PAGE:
- Sellers must provide purchasers with a 10-day opportunity to conduct a risk assessment or inspection for the presence of lead-based hazards before the purchaser is obligated under any purchase contract;
- Sales contracts must include certain disclosure and acknowledgment language; and
- Agents must ensure compliance with the requirements.
For more information about required disclosures, see the EPA's website.
If your home was built before 1978, contractors performing certain repairs and renovations are required to assess the project for the presence of lead paint. If the contractor will be replacing windows, weatherizing the home, or demolition of painted surface areas, they must conduct the assessment. When selecting a contractor, check to see if they:
- are certified by EPA or the state;
- use workers trained by EPA-approved training providers; and
- follow lead-safe work practices.
Before contractors, property managers, or other persons start renovation and repair activities, they must distribute EPA’s lead hazard information pamphlet, “The Lead-Safe Certified Guide to Renovate Right” to occupants and owners of homes. This rule does not apply to owners who perform work in their own residence.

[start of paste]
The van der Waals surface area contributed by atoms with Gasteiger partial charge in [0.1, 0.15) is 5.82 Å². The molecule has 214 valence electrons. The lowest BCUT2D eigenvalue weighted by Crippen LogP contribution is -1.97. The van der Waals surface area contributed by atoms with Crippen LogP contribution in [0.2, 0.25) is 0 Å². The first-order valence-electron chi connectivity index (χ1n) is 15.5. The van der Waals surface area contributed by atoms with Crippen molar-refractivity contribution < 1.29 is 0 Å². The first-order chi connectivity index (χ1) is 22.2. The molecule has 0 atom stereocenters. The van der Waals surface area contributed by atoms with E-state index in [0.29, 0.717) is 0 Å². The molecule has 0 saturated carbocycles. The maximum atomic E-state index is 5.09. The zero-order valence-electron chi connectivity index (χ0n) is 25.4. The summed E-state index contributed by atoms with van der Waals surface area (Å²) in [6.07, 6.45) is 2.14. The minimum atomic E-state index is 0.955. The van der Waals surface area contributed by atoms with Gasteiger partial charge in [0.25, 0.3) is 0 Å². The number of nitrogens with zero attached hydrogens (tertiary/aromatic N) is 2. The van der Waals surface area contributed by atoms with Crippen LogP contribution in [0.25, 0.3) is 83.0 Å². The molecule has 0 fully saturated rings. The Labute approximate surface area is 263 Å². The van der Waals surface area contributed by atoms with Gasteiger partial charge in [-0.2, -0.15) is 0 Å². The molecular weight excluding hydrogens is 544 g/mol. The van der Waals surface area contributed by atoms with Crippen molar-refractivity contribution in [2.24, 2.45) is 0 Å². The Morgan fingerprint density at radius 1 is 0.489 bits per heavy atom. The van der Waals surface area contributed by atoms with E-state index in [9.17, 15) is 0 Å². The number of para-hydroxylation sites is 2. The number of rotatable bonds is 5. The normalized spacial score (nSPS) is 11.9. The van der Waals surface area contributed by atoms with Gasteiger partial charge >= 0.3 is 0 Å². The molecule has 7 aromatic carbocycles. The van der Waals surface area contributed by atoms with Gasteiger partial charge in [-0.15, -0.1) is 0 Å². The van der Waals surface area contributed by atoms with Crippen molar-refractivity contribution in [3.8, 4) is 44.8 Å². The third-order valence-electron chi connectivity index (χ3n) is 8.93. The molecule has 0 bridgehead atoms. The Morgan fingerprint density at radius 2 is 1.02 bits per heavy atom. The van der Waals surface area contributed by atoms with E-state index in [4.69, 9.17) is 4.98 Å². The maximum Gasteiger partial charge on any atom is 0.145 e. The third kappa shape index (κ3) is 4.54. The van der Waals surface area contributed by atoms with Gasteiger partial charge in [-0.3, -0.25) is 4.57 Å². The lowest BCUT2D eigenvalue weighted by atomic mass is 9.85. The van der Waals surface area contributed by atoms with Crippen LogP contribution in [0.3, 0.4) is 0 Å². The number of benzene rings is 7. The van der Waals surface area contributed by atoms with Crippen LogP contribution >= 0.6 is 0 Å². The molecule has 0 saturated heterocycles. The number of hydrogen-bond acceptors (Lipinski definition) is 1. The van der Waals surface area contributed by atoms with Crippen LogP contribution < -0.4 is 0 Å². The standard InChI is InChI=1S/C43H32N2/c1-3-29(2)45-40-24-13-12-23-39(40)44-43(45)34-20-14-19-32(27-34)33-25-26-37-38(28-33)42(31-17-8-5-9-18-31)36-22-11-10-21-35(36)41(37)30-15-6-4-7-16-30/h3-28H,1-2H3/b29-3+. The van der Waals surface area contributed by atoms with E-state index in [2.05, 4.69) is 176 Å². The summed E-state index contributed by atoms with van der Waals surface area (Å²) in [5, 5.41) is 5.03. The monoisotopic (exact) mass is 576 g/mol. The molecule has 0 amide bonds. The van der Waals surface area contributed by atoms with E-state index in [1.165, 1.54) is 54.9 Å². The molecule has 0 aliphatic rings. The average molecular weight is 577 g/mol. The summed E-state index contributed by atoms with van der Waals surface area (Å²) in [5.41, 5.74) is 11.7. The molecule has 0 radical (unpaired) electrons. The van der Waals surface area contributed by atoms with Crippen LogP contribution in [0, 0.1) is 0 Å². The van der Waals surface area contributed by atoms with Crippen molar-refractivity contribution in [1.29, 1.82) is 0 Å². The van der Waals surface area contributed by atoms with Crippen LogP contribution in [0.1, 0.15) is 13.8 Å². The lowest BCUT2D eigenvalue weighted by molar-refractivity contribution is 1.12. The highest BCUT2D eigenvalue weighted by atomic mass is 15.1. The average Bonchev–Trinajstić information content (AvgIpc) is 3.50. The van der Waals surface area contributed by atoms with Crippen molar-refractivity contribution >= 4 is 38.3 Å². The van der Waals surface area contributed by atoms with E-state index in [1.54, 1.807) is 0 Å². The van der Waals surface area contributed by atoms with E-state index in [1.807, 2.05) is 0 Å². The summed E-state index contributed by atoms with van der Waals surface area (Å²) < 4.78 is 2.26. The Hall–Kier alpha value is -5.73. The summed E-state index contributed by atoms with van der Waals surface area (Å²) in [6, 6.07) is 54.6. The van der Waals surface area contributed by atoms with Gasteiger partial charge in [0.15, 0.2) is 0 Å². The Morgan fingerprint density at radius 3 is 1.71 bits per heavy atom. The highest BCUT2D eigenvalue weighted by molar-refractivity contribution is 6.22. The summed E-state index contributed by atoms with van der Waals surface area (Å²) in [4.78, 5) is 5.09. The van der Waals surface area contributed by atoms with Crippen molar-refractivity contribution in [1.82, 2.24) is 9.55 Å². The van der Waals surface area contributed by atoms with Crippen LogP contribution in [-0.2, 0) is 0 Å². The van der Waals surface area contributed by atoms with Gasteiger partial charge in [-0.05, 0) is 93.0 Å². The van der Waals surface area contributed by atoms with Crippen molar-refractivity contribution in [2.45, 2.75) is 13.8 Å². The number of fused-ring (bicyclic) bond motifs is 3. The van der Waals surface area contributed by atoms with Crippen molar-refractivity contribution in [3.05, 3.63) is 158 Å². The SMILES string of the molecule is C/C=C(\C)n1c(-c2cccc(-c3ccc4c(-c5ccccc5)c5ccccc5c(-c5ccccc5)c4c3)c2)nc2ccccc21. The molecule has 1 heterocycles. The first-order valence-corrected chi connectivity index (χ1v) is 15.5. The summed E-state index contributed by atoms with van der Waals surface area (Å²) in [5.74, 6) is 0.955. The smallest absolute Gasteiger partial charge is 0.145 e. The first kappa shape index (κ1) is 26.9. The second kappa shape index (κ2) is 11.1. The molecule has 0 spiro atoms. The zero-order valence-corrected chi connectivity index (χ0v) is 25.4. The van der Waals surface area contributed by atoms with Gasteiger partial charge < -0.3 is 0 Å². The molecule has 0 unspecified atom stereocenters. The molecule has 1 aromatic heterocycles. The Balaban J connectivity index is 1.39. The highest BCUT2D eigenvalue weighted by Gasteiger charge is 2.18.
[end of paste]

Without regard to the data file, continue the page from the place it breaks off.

For more information about repairs and renovations, see the EPA's website.
Owners are required to register their Affected Properties with MDE and to renew the registration each year. Affected Properties built before 1978 must be registered.
Owners have 30 days following acquisition of an Affected Property to satisfy Maryland’s registration requirements. There is a $30 registration fee for each Affected Property. Affected Properties that have been MDE-certified lead-free or limited lead-free are exempt from Maryland’s registration requirements. However, owners must pay MDE a one-time lead-processing fee of $10 per property/unit.
MDE tracks the registration status of all Affected Properties in Maryland through MDE’s lead rental registry database. Registration forms are open for public inspection, but MDE may not disclose to the public an inventory or list of Affected Properties owned by an individual owner. However, MDE must disclose, upon request, whether an owner has registered a particular Affected Property with MDE and whether an owner has met the 50 and 100 percent compliance requirements described below.
Properties that have passed a Lead Free inspection are exempt from the registration requirement. Information on how to register and renew the registration can be found on the Maryland Department of the Environment website.
Risk reduction lead inspection